Go confidently in the direction of your dreams. Live the life you’ve imagined. — Henry David Thoreau
Writing this post is surreal. I have imagined it for quite some time, often wondering if it would ever come true. And here I sit, with a light heart floating on contentment as thick as fog. Being exactly where I want to be, which is an amazing feeling and one that I am not familiar with.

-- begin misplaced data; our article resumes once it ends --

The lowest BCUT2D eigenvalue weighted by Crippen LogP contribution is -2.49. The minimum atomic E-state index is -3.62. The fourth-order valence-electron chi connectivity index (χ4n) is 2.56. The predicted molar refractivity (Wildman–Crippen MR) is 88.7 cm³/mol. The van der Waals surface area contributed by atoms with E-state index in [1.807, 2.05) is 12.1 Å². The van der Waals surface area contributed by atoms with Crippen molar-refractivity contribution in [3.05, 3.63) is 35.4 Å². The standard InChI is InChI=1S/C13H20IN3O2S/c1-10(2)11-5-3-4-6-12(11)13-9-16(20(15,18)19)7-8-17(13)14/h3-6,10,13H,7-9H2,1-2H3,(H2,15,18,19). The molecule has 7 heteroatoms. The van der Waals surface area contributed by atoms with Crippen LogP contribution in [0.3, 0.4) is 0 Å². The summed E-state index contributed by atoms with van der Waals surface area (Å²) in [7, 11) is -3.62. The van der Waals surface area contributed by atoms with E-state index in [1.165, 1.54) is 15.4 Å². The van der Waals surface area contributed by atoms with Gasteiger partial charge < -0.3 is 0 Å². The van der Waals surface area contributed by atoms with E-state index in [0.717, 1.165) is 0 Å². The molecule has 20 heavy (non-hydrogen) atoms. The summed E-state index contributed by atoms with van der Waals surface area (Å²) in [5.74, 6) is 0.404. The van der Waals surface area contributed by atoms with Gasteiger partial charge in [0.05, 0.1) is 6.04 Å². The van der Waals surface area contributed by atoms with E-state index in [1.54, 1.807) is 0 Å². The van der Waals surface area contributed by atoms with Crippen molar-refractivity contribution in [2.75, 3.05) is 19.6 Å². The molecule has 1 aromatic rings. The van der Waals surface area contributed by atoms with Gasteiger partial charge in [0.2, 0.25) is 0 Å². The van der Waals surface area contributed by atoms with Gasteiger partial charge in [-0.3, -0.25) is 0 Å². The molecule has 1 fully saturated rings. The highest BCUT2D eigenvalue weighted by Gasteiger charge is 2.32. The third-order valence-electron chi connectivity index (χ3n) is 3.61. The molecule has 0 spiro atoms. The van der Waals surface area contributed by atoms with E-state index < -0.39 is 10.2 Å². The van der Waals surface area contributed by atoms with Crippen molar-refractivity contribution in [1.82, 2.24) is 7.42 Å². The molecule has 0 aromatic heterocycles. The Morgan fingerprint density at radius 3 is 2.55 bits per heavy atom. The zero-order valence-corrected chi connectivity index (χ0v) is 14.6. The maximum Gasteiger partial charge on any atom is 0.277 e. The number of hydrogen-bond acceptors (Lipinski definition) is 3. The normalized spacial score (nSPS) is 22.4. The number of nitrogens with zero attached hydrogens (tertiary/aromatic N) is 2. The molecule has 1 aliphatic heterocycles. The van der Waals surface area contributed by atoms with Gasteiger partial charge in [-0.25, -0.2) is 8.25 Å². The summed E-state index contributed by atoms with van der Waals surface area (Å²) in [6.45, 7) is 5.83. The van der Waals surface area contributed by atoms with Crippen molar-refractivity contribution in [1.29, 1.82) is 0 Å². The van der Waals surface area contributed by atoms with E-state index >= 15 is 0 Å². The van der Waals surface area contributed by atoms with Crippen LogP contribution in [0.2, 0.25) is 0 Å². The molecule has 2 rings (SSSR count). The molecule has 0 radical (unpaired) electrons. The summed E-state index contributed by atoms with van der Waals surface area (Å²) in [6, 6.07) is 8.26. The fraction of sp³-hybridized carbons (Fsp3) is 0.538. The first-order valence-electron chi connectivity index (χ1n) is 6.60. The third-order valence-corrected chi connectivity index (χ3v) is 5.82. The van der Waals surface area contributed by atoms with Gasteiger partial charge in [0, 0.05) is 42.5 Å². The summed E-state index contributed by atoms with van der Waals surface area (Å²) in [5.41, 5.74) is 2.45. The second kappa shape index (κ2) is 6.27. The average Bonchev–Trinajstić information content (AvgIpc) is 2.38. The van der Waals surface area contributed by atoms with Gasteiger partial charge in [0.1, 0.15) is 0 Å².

Most of you know that I wear many hats: mother, wife, sister, friend, daughter, and photographer, to name a few. But, for those of you that don’t know, I am also a lawyer. I have for the last 8.5 years practiced law at large law firms, first in litigation and then practicing corporate transactional work. And I have struggled for the majority of those years with my gut telling me I was in the wrong place. It wasn’t me. It just didn’t feel right; I didn’t feel like I naturally belonged there. It wasn’t that I disliked the work per se (because I did and do like it), or the people (because I’ve made true life-long friends that I am blessed to have in my life), or that I wasn’t up for the challenge of working in a large law firm (because I was – what can I say? I’m fairly Type A 😉 ). I couldn’t quite put my finger on it or verbally identify the disconnect, but there was always a feeling and I knew that my entire heart wasn’t in it.